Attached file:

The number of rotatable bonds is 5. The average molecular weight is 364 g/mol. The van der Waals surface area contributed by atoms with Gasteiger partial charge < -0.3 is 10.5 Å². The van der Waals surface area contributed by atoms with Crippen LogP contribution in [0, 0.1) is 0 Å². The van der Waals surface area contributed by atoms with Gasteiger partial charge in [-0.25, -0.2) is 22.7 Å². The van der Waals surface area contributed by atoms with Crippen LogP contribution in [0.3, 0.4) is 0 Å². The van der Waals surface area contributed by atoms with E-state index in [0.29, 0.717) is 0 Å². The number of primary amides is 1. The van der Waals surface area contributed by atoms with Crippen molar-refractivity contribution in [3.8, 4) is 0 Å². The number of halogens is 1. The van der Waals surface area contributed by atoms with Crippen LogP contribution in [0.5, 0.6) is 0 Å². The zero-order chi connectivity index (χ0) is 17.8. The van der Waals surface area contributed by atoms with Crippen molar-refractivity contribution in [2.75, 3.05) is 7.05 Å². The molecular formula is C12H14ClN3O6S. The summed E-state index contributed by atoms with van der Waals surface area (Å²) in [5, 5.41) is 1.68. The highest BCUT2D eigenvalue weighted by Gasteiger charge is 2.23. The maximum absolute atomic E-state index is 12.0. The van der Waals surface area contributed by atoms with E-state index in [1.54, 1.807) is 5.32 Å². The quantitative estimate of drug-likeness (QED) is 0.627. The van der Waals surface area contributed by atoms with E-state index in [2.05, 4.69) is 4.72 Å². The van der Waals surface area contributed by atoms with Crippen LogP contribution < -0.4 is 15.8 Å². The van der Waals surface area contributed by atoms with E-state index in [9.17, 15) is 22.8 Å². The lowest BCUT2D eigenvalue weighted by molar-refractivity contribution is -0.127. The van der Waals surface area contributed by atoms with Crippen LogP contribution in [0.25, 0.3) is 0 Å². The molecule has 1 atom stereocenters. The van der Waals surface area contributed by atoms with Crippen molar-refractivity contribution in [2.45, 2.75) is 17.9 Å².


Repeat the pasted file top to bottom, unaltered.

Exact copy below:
The number of rotatable bonds is 5. The average molecular weight is 364 g/mol. The van der Waals surface area contributed by atoms with Gasteiger partial charge < -0.3 is 10.5 Å². The van der Waals surface area contributed by atoms with Crippen LogP contribution in [0, 0.1) is 0 Å². The van der Waals surface area contributed by atoms with Gasteiger partial charge in [-0.25, -0.2) is 22.7 Å². The van der Waals surface area contributed by atoms with Crippen LogP contribution in [0.3, 0.4) is 0 Å². The van der Waals surface area contributed by atoms with E-state index in [0.29, 0.717) is 0 Å². The number of primary amides is 1. The van der Waals surface area contributed by atoms with Crippen molar-refractivity contribution in [3.8, 4) is 0 Å². The number of halogens is 1. The van der Waals surface area contributed by atoms with Crippen LogP contribution in [0.5, 0.6) is 0 Å². The zero-order chi connectivity index (χ0) is 17.8. The van der Waals surface area contributed by atoms with Crippen molar-refractivity contribution in [2.75, 3.05) is 7.05 Å². The molecular formula is C12H14ClN3O6S. The summed E-state index contributed by atoms with van der Waals surface area (Å²) in [5, 5.41) is 1.68. The highest BCUT2D eigenvalue weighted by Gasteiger charge is 2.23. The maximum absolute atomic E-state index is 12.0. The van der Waals surface area contributed by atoms with E-state index in [1.54, 1.807) is 5.32 Å². The quantitative estimate of drug-likeness (QED) is 0.627. The van der Waals surface area contributed by atoms with E-state index in [2.05, 4.69) is 4.72 Å². The van der Waals surface area contributed by atoms with Crippen LogP contribution < -0.4 is 15.8 Å². The van der Waals surface area contributed by atoms with E-state index in [9.17, 15) is 22.8 Å². The lowest BCUT2D eigenvalue weighted by molar-refractivity contribution is -0.127. The van der Waals surface area contributed by atoms with Crippen LogP contribution in [0.25, 0.3) is 0 Å². The molecule has 1 atom stereocenters. The van der Waals surface area contributed by atoms with Crippen molar-refractivity contribution in [2.45, 2.75) is 17.9 Å².